Pak govt to set up judicial commission on `missing persons`
Last Updated: Thursday, March 18, 2010, 23:50
Islamabad: Pakistan government on Thursday informed the Supreme Court that it will establish a judicial commission to address the issue of thousands of "missing persons" or people who are believed to have been detained by security and intelligence agencies.

Attorney General Anwar Mansoor Khan told a three-member bench headed by Justice Javed Iqbal that all concerned ministries will be accountable to the proposed judicial commission on missing persons.

The commission will comprise a retired judge of the Supreme Court and two retired judges of High Courts. The apex court is hearing a clutch of petitions asking the court to direct authorities to trace the missing persons.

The Foreign Office presented a report in the court that said about 6,000 Pakistanis are currently being held overseas.

Rights groups and relatives of the missing persons have alleged that security agencies are holding thousands of people without charge.

Justice Muhammad Sair Ali, one of the members of the bench, observed during today's hearing that the formation of the judicial commission will ease the burden of the apex court.

Justice Iqbal remarked that the basic problem in the matter is that there are different stakeholders who are not performing their functions efficiently.

"The government could have taken the issue of the missing persons seriously," Iqbal said.

He added it was deplorable that the number of missing persons had increased instead of going down and thus the situation is alarming.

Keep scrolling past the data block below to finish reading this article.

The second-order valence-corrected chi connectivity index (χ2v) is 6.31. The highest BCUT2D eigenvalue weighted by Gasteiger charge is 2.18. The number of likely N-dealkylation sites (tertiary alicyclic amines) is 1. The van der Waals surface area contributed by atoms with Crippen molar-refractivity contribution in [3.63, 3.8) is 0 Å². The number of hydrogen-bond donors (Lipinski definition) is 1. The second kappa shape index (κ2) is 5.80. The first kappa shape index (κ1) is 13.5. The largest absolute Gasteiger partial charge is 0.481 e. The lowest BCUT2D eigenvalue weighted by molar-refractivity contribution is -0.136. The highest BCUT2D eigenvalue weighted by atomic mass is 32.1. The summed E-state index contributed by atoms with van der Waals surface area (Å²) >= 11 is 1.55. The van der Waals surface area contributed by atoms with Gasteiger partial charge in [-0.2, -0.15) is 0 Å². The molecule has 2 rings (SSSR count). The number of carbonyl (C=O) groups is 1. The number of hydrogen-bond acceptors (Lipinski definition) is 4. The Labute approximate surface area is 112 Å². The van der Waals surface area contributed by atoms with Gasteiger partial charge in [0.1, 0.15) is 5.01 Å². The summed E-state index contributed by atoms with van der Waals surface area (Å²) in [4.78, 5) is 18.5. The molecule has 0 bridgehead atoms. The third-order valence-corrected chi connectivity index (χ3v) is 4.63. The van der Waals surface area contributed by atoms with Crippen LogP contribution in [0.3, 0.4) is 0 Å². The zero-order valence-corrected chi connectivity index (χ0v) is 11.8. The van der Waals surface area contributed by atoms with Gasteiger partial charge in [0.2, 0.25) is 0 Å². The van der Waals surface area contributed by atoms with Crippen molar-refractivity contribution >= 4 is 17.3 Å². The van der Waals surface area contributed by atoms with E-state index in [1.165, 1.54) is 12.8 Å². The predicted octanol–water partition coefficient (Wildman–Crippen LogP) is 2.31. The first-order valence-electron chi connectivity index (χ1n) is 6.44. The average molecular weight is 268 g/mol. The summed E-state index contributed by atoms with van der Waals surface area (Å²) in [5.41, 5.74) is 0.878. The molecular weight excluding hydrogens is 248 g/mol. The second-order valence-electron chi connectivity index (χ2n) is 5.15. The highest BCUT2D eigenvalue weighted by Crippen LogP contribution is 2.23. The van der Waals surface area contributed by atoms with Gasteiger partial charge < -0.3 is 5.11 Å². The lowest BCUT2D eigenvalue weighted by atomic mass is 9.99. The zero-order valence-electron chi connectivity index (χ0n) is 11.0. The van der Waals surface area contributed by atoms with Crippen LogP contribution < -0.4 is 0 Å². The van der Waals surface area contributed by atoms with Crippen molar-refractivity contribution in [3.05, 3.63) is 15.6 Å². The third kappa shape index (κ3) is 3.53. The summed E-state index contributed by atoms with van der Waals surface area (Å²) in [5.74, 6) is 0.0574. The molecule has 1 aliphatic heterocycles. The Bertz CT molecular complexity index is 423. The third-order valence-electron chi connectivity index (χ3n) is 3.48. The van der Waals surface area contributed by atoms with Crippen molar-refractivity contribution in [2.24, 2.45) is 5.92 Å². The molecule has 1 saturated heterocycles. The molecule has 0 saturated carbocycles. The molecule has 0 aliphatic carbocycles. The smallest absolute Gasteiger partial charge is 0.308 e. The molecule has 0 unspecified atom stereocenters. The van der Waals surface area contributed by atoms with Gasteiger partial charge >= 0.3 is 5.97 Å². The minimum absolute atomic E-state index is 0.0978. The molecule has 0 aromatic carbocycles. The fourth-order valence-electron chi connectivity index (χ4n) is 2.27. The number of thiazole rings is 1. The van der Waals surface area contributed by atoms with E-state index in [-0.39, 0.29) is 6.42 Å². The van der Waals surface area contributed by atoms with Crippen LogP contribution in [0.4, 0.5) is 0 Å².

Only about 237 people had been traced since the judicial proceedings started and a majority of the missing persons hailed from Balochistan, he said.

Iqbal also remarked that the government should change current laws governing the arrest of people if they are flawed.

The bench also directed the Chief Commissioner and Inspector General Police of Islamabad to appear before it on April 5 and inform it about the actual number of people killed in the 2007 military operation against radical elements and militants holed up in the Lal Masjid.

The bench said it would hear the Lal Masjid case separately from that of the missing persons.

The army has maintained that about 100 people were killed in the Lal Masjid operation. However, several religious groups and political parties have claimed the toll was higher.

Human Rights Commission of Pakistan chairperson Asma Jehangir presented a list of 51 missing persons to the court.

This included 27 people from Balochistan, 10 from Punjab and seven each from NWFP and Sindh. Jehangir asked the court to order the government to inform the HRCP about the laws under which intelligence agencies are working and to whom they are accountable.

Amna Masood Janjua of the NGO Defence for Human Rights, whose husband is among the missing persons, opposed the proposal for setting up a commission and said the Supreme Court was the only hope for the relatives of the missing.

However, the apex court suspended the proceedings in the case after a serving lieutenant colonel allegedly threatened a lawyer.

The court took serious notice of the incident and directed the army officer, who is a legal officer in the defence ministry, to explain why he had threatened the lawyer in the court.

The Lieutenant colonel tendered an unconditional apology, following which the court adjourned the hearing till April 5.


First Published: Thursday, March 18, 2010, 23:50

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